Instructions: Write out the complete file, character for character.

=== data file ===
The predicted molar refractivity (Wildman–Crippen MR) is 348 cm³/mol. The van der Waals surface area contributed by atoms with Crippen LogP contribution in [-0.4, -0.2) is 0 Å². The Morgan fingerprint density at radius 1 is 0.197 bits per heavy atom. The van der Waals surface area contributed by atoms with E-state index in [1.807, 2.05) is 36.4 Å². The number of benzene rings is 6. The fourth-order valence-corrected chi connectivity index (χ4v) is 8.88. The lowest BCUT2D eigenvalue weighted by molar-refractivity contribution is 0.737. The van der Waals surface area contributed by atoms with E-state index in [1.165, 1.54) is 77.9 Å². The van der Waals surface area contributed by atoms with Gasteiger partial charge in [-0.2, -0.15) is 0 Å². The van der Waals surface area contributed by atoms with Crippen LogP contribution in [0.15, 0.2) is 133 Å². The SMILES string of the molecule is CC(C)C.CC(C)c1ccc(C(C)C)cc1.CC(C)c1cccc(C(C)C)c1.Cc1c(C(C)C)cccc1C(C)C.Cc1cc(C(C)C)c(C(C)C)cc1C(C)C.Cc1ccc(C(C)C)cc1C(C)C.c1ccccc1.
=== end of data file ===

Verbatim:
The predicted molar refractivity (Wildman–Crippen MR) is 348 cm³/mol. The van der Waals surface area contributed by atoms with Crippen LogP contribution in [-0.4, -0.2) is 0 Å². The Morgan fingerprint density at radius 1 is 0.197 bits per heavy atom. The van der Waals surface area contributed by atoms with E-state index in [1.807, 2.05) is 36.4 Å². The number of benzene rings is 6. The fourth-order valence-corrected chi connectivity index (χ4v) is 8.88. The lowest BCUT2D eigenvalue weighted by molar-refractivity contribution is 0.737. The van der Waals surface area contributed by atoms with E-state index in [1.165, 1.54) is 77.9 Å². The van der Waals surface area contributed by atoms with Gasteiger partial charge in [-0.2, -0.15) is 0 Å². The van der Waals surface area contributed by atoms with Crippen LogP contribution in [0.15, 0.2) is 133 Å². The SMILES string of the molecule is CC(C)C.CC(C)c1ccc(C(C)C)cc1.CC(C)c1cccc(C(C)C)c1.Cc1c(C(C)C)cccc1C(C)C.Cc1cc(C(C)C)c(C(C)C)cc1C(C)C.Cc1ccc(C(C)C)cc1C(C)C.c1ccccc1.